Failed attempts

The very first attempt I made at putting any kind of sonambient type sculpture together was actually around six months or so before Erica Green contacted me about the Mulka Yata Exhibition. In my naivety I was trying to attach steel rods into a slab of wood – shortly after I had first encountered the work of Harry Bertoia. The wood was too thick and too soft and the holes I had drilled were immensely too wide. The experiment was indeed a complete and utter failure.

 

The second attempt involved threaded aluminium bar and plate. Slightly better than the wood but still poor for various reasons (the plate too thin, the resonance of material average, the bars wayward in their orientation, and so forth). Despite these initial attempts being complete failures, each refinement, each change, each new attempt, each critical evaluation of failed process and method brought Barraabarraa closer to reality. Tangentially, since Barraabarraa has been completed, I have spoken to a few people (boilermakers included) about how they would go about solving the problem of attaching the bars to the plate and interestingly multiple people have suggested threading the bars. It would be interesting to see if anyone could make the instrument work using this method. I also suspect, but do not have the specialised engineering knowledge to confirm, that the quality of the welded joint has a direct impact on the resonant quality of bar. If the joint is good, then the bar will ring. If the joint is poor, then the bar will go thud. I suppose the logic being that the plate acts like a soundboard, and if there is inadequate connection between ‘string’ or ‘bell’ and soundboard, then there will be little sound to be amplified.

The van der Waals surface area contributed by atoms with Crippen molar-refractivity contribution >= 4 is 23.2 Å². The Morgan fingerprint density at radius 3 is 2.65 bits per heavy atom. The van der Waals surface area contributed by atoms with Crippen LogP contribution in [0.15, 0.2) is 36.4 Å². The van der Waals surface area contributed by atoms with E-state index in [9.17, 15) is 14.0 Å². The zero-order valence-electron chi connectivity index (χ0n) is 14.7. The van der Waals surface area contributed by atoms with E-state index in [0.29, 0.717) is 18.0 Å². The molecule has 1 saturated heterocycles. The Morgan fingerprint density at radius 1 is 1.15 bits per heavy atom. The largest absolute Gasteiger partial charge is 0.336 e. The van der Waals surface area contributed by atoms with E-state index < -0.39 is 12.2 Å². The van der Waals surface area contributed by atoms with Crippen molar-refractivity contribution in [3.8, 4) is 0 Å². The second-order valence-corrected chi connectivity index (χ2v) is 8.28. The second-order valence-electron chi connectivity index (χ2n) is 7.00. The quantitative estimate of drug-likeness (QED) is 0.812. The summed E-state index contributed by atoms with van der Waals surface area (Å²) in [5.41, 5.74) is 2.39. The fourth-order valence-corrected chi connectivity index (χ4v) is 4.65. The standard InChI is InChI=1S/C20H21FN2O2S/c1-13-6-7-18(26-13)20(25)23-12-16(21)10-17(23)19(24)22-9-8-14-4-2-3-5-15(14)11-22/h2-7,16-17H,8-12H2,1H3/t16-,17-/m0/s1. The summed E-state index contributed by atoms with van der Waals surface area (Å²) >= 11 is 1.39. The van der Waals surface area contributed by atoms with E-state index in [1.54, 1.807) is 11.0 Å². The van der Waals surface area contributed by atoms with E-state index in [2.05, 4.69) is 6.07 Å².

First brass delivery and first jig